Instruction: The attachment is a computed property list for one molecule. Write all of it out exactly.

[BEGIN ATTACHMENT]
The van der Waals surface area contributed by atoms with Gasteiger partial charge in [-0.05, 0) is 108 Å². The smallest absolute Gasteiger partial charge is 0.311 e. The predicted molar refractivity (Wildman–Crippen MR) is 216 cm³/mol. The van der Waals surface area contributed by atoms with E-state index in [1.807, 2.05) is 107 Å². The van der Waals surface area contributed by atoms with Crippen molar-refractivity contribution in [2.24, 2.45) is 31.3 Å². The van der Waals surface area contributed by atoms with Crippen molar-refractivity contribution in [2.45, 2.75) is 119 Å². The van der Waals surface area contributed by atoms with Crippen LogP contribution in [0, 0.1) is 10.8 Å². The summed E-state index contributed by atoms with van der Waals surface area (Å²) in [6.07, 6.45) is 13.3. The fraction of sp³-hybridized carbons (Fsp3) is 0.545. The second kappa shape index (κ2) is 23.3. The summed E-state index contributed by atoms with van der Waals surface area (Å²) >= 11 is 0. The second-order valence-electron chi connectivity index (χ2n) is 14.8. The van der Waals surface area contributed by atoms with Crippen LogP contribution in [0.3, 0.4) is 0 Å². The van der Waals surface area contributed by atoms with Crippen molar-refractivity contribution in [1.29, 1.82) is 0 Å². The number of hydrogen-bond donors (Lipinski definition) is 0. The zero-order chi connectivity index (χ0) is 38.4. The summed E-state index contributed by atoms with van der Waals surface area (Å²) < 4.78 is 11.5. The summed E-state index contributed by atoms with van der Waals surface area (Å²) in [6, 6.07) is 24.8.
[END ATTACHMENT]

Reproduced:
The van der Waals surface area contributed by atoms with Gasteiger partial charge in [-0.05, 0) is 108 Å². The smallest absolute Gasteiger partial charge is 0.311 e. The predicted molar refractivity (Wildman–Crippen MR) is 216 cm³/mol. The van der Waals surface area contributed by atoms with E-state index in [1.807, 2.05) is 107 Å². The van der Waals surface area contributed by atoms with Crippen molar-refractivity contribution in [2.24, 2.45) is 31.3 Å². The van der Waals surface area contributed by atoms with Crippen molar-refractivity contribution in [2.45, 2.75) is 119 Å². The van der Waals surface area contributed by atoms with Crippen LogP contribution in [0, 0.1) is 10.8 Å². The summed E-state index contributed by atoms with van der Waals surface area (Å²) in [6.07, 6.45) is 13.3. The fraction of sp³-hybridized carbons (Fsp3) is 0.545. The second kappa shape index (κ2) is 23.3. The summed E-state index contributed by atoms with van der Waals surface area (Å²) >= 11 is 0. The second-order valence-electron chi connectivity index (χ2n) is 14.8. The van der Waals surface area contributed by atoms with Crippen LogP contribution in [0.3, 0.4) is 0 Å². The van der Waals surface area contributed by atoms with Crippen molar-refractivity contribution in [1.29, 1.82) is 0 Å². The number of hydrogen-bond donors (Lipinski definition) is 0. The zero-order chi connectivity index (χ0) is 38.4. The summed E-state index contributed by atoms with van der Waals surface area (Å²) < 4.78 is 11.5. The summed E-state index contributed by atoms with van der Waals surface area (Å²) in [6, 6.07) is 24.8.